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There’s A Service in Japan Where Women Can Hire Attractive Men To Wipe Away Their Tears!

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Source: Ikemeso

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Japan has long been producing services that are rather unique and mind-blowing. From renting-a-partner to cuddling cafes and even hiring fake wedding guests, these people never fail at being innovative and creative.

But who would have thought there would be such a service where women can hire men to wipe their tears away?

As odd as it sounds, it is very much true!

This service was launched in Japan back in 2015 and it still exists till today. Business must be going really great for them, huh? 

The service was founded by a man called Hiroki Terai, who appears to have quite a fondness for weeping.

Seven years ago he even started a collective crying therapy group. He also released a photography book of “handsome men in tears.”

The concept of the business, called Ikemeso Danshi (which means “good looking men who cry”), is specially made for women who feel under pressure and vulnerable working in a busy, male-dominated environment. They may want to do something “traditionally feminine,” which is, to cry.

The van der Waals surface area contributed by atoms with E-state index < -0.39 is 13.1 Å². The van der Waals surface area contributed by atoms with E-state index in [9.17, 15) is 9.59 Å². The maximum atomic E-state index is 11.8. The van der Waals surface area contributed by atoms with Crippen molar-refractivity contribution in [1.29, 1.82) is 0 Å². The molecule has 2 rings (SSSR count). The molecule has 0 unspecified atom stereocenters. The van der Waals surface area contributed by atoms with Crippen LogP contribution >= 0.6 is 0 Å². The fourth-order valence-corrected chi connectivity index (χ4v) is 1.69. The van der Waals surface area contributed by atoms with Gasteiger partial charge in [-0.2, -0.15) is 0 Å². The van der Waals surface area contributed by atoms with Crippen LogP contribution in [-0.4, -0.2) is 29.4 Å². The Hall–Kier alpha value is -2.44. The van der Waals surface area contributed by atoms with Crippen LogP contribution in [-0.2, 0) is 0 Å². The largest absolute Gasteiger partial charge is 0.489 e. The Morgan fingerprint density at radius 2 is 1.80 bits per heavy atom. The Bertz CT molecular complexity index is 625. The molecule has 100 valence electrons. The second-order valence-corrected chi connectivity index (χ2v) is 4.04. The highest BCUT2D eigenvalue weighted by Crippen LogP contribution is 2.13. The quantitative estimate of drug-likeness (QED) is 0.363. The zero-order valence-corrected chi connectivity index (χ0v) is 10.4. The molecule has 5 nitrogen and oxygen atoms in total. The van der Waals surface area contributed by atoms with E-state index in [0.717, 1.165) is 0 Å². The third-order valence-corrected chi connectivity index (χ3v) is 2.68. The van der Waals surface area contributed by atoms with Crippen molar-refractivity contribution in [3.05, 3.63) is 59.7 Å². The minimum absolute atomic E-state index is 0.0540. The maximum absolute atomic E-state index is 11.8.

According to Japan Trends, the service is rather simple – and Terai says it is completely legit!

If you are a woman in Japan who happened to face a harsh day at work, you can simply place an order for an ‘ikemen’ to come by.

There are eight types of men that you can choose from – each of them licensed crying therapists that can offer different kinds of experience, such as “bad boy”, dentist or even a wise old intellectual.

So what happens after one was to pick their ideal type?

You can watch a sad film to get your emotional side vulnerable and when the tears start to fully flow, the man will start to comfort you by placing his hand on the wall behind you, touch your cheek and wipe away those sad tears with a tissue. He may even cry with you!

Each session costs about 7,900 yen (RM310).

Now, they even allow you to cry from your home! You can join a virtual call with one of these handsome guys and pour out your feelings and tears. No joke!

We’re not quite sure why a service like this is an actual thing in Japan but it does tell us quite a bit about Japanese women and conditions in their workplaces and the surrounding environment.

What do you think about this story? Let us know in the comment section below! 

 

Also Read: More Suicide Cases Than Covid-19 Death Cases Recorded In Japan

Source: Ikemeso
Source: Japan Trends
Source: Ikemeso


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